Gortat has been running this play with John Wall since last year but it’s a concept that is being adopted widely around the league with the Spurs adding it to their arsenal this season. Here is DeMar DeRozan receiving the first screen from Jakob Poeltl, who follows him toward the basket and screens Steven Adams, allowing the Spurs guard to drive for the easy layup.
How the Raptors exposed the Bucks
Toronto was able to win four straight against the Bucks and while much has been written about successfully slowing Giannis Antetokounmpo, I want to emphasize the offensive side of the ball where Marc Gasol torched his opponents in the pick-and-roll action.
Coach Bud run a great program in Milwaukee all year long but his team opted not to switch and instead drop back with Brook Lopez as their anchor. The Celtics gave them a rude awakening in Game 1 of the Eastern Conference Semifinals but they were able to quickly adjust and recover.
Unfortunately, that was not the case against Gasol and the Raptors as Bud failed to adjust after Milwaukee took what seemed to be a commanding 2-0 lead. Gasol went 2-of-9 from behind the arc in the first couple games but 10-of-20 in the next four as Lopez kept rolling to the basket, allowing open looks for Big Spain.
Hope you enjoyed reading this month’s article and please free to reach out to me on Twitter @philysstar for any fantasy or dynasty trade talk. Stay up to date on all the breaking news and rumors posted on our website and on our Twitter account @HoopBallFantasy.
September 16, 2019, 6:33 pmMychal MulderPG, Miami Heat
The Heat have announced the signing of guard Mychal Mulder.
Mulder played last season with the Windy City Bulls of the G-League and averaged 8.8 points in Summer League this year. He has good range but is unlikely to contribute much at the NBA level in 2019-20.
Source: Miami Heat
September 16, 2019, 6:13 pmVincent PoirierC, Boston Celtics
Nicolas Batum praised the play of Celtics center Vincent Poirier at the FIBA World Cup.
According to Batum, Poirier "is a center that can block shots and control the paint." A native of France, Poirier has performed well over six seasons in Europe. Nevertheless, he should only be a depth option for the Celtics with Enes Kanter starting.
Source: NBC Sports Boston
September 16, 2019, 5:49 pmZach LaVinePG, Chicago Bulls
Zach LaVine has been fine tuning his playmaking skills in the offseason, according to an interview with FanSided.
LaVine enjoyed the best field goal percentage of his career for the Bulls last season. He also scored a career best 23.7 points per game. However, LaVine averaged 3.4 turnovers and his fantasy value will increase if he can take better care of the ball.
September 16, 2019, 5:19 pmTyler HerroPG, Miami Heat
According to Ira Winderman, rookie Tyler Herro is unlikely to start for the Heat at the beginning of the season.
The Heat drafted Herro out of Kentucky with the 13th pick of the 2019 NBA Draft. Dion Waiters should be the primary shooting guard at the outset. However, expect Herro to get plenty of opportunities to contribute.
September 16, 2019, 4:40 pmJordan MurphyPF, Minnesota Timberwolves
Forward Jordan Murphy will be in training camp with the Wolves after signing an Exhibit 10 deal, according to Jon Krawczynski of The Athletic.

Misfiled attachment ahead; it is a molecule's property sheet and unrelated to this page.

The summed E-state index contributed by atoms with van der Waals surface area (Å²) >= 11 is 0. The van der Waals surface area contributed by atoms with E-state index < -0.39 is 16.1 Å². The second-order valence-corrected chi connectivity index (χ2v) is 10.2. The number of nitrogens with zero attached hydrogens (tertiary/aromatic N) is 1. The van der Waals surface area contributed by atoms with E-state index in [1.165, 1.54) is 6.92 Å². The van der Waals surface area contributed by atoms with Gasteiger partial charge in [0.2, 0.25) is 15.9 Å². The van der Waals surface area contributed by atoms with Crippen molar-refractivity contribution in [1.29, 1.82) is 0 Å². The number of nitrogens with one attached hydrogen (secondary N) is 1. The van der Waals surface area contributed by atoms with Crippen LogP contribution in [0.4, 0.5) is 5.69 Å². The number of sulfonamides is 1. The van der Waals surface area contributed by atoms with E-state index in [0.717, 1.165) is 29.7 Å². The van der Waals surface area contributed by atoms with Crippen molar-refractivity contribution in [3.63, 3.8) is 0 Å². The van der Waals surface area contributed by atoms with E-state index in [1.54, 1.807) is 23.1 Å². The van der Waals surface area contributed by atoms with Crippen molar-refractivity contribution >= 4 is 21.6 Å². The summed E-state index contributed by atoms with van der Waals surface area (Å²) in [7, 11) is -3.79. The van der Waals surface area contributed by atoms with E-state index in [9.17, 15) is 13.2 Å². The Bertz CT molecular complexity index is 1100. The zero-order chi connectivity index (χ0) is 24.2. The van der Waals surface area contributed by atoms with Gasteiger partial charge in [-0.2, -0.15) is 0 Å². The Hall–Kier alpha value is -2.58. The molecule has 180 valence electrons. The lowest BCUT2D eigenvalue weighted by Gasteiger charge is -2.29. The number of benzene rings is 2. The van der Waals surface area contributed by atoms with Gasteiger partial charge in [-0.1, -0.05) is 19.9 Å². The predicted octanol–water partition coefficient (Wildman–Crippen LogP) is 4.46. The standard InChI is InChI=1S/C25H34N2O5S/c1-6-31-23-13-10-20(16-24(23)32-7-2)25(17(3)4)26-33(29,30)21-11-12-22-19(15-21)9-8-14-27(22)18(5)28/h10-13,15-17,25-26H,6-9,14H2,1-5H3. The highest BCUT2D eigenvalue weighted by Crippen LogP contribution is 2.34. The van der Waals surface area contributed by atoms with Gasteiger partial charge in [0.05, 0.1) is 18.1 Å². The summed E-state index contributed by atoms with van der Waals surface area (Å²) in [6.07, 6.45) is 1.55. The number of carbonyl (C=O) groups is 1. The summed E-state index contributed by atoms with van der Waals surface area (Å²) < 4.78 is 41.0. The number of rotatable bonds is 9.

Murphy averaged 14 points and 11 rebounds for the University of Minnesota last season. Murphy could join the Iowa Wolves of the G-League if he does not crack the NBA roster.
September 16, 2019, 4:28 pmSemi OjeleyePF, Boston Celtics
Semi Ojeleye could compete with Grant Williams for more minutes at forward for the Celtics, according to Jay King of The Athletic.
Ojeleye only played 10 minutes per game for the Celtics last season but improved his field-goal shooting to 42 percent. He has shown some defensive prowess but could use more consistency in his perimeter shooting. Ojeleye is unlikely to contribute much for standard league owners.
Source: Jay King of The Athletic
September 16, 2019, 4:06 pmMohamed BambaC, Orlando Magic
The Magic exercised their team option on Mo Bamba, signing him through 2020-21.
Bamba averaged 1.4 blocked shots during his rookie season in just 16 minutes per game. However, the #6 overall pick in 2018 is firmly behind starting center Nikola Vucevic on the Magic's depth chart.
Source: Orlando Magic PR on Twitter
September 16, 2019, 3:49 pmJonathan IsaacPF, Orlando Magic
The Magic exercised their team option on Jonathan Isaac, signing him through 2020-21.
Isaac started 64 games in his second season, scoring 9.6 points per game to go with 5.5 rebounds and 1.3 blocks. Isaac also improved his free-throw shooting, finishing at 81.5 percent. He certainly has the potential to do even more going forward if he can stay healthy.
Source: Magic PR on Twitter
September 16, 2019, 3:41 pmJames Ennis IIISF, Philadelphia Sixers
James Ennis should be the first wing off the bench for the Sixers, according to Rich Hofmann of The Athletic.
Ennis, who averaged 6.7 points in 21 minutes per game last season, will provide depth behind Tobias Harris. His fantasy value isn't terribly high, but head coach Brett Brown trusts his defensive game. This report could mean a slight uptick in playing time for Ennis.
Source: Rich Hofmann of The Athletic
September 16, 2019, 3:16 pmMarkelle FultzPG, Orlando Magic
The Magic have exercised their team option on Markelle Fultz.
That will keep Fultz under control through the 2020-21 season. While Fultz is a former No. 1 overall pick, this was not a slam-dunk decision for the Magic given his health record and all the mystery that's clouded the first couple years of his career. With current starter D.J. Augustin set to hit free agency following the upcoming season, Orlando could be preparing to hand Fultz the reins. We want to know that he's healthy before endorsing him as a fantasy selection but the upside is enough to at least consider a deep-league flier.
Source: Adrian Wojnarowski on Twitter